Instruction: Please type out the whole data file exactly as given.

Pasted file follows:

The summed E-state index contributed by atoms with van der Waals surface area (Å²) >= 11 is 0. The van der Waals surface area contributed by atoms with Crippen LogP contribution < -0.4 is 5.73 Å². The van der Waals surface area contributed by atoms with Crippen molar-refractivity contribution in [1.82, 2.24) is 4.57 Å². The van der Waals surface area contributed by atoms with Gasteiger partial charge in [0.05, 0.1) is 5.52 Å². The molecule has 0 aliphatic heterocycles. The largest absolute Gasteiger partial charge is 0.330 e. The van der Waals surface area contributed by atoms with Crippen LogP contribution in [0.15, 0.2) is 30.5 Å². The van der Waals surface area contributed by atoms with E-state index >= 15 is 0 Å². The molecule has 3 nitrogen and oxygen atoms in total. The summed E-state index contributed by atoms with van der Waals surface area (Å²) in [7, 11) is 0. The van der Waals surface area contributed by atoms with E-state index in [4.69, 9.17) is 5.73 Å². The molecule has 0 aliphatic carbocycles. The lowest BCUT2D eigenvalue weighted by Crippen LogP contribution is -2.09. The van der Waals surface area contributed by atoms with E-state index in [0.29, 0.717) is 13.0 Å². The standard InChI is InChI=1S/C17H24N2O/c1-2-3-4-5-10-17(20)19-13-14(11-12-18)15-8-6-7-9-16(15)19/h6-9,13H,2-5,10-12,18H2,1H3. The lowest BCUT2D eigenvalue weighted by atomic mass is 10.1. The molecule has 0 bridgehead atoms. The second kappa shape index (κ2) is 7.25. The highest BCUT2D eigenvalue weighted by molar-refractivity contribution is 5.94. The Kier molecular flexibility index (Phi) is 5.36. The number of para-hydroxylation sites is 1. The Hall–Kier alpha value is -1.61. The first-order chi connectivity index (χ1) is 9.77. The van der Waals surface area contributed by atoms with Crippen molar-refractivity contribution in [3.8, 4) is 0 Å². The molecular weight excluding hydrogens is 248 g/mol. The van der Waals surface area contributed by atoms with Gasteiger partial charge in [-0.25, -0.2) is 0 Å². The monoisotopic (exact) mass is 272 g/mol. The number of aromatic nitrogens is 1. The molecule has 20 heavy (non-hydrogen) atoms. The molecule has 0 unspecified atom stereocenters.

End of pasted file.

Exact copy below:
The summed E-state index contributed by atoms with van der Waals surface area (Å²) >= 11 is 0. The van der Waals surface area contributed by atoms with Crippen LogP contribution < -0.4 is 5.73 Å². The van der Waals surface area contributed by atoms with Crippen molar-refractivity contribution in [1.82, 2.24) is 4.57 Å². The van der Waals surface area contributed by atoms with Gasteiger partial charge in [0.05, 0.1) is 5.52 Å². The molecule has 0 aliphatic heterocycles. The largest absolute Gasteiger partial charge is 0.330 e. The van der Waals surface area contributed by atoms with Crippen LogP contribution in [0.15, 0.2) is 30.5 Å². The van der Waals surface area contributed by atoms with E-state index >= 15 is 0 Å². The molecule has 3 nitrogen and oxygen atoms in total. The summed E-state index contributed by atoms with van der Waals surface area (Å²) in [7, 11) is 0. The van der Waals surface area contributed by atoms with E-state index in [4.69, 9.17) is 5.73 Å². The molecule has 0 aliphatic carbocycles. The lowest BCUT2D eigenvalue weighted by Crippen LogP contribution is -2.09. The van der Waals surface area contributed by atoms with E-state index in [0.29, 0.717) is 13.0 Å². The standard InChI is InChI=1S/C17H24N2O/c1-2-3-4-5-10-17(20)19-13-14(11-12-18)15-8-6-7-9-16(15)19/h6-9,13H,2-5,10-12,18H2,1H3. The lowest BCUT2D eigenvalue weighted by atomic mass is 10.1. The molecule has 0 bridgehead atoms. The second kappa shape index (κ2) is 7.25. The highest BCUT2D eigenvalue weighted by molar-refractivity contribution is 5.94. The Kier molecular flexibility index (Phi) is 5.36. The number of para-hydroxylation sites is 1. The Hall–Kier alpha value is -1.61. The first-order chi connectivity index (χ1) is 9.77. The van der Waals surface area contributed by atoms with Crippen molar-refractivity contribution in [3.8, 4) is 0 Å². The molecular weight excluding hydrogens is 248 g/mol. The van der Waals surface area contributed by atoms with Gasteiger partial charge in [-0.25, -0.2) is 0 Å². The monoisotopic (exact) mass is 272 g/mol. The number of aromatic nitrogens is 1. The molecule has 20 heavy (non-hydrogen) atoms. The molecule has 0 unspecified atom stereocenters.